We often see pets brought in exhibiting skin problems. Dermatological disorders we commonly see at Banks Animal Hospital include itchy pets, balding pets, pets with dandruff, skin infections, poor coat condition, skin cancers and parasite infestations. The skin is a good barometer of the health of the pet and problems with coat condition often indicate a problem elsewhere in the animal.

Some of the options available to determine skin disorders:


Physical exam

A thorough physical examination is needed to help determine the nature of your dog or cat’s skin problem including an exhaustive search for the elusive flea.

Skin Scraping

Skin scraping is completed to look for microscopic parasites that may infect the skin such as demodex (a mite) or sarcoptic mange (also a mite). It involves scraping the skin with a scalpel blade to obtain a sample. To get a good quality sample it is necessary to scrape the skin until it actually bleeds as some of the little critters we are looking for live deep in the skin. This does not hurt your pet and it looks a lot worse than it really is.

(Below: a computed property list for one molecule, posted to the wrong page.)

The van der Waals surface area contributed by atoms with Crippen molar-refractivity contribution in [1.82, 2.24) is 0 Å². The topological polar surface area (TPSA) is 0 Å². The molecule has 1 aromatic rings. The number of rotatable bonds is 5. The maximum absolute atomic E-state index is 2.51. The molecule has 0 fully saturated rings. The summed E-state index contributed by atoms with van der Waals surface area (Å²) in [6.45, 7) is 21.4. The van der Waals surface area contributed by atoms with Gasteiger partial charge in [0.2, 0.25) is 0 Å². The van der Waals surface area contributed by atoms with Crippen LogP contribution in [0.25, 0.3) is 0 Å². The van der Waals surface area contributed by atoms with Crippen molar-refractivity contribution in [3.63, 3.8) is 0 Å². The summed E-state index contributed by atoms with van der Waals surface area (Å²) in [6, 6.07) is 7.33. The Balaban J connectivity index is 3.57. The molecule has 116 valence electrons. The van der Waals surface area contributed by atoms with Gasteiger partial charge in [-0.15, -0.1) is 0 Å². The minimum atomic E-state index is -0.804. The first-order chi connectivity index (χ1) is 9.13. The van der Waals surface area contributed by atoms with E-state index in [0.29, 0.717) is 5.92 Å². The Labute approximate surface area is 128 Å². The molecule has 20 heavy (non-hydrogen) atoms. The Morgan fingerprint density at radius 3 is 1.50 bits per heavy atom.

Skin Biopsy

A skin biopsy involves removing a sample of the skin using a local anesthetic and sending it to a pathologist for examination. We often take skin biopsies when we suspect endocrine disorders or immune-mediated skin diseases or when we are just plain stumped!

Blood Testing

Blood samples are used to check the general over-all health of your pet as well as to rule out specific skin disorders. Many hormonal imbalances which affect the skin such as hypothyroidism or Cushings disease can be ruled out with specific blood tests.

Allergy Testing

Allergy testing is sometimes done to try to determine the allergen responsible for certain types of allergic dermatitis. We can refer you to a allergy specialist if required.

We would be happy to discuss your pet’s skin issues with you. ¬†Please contact Banks Animal Hospital at¬†(416) 461-7575

Banks Animal Hospital at VetsToronto Kingston Road will be temporarily be closed until April 20th due to COVID-19 cases.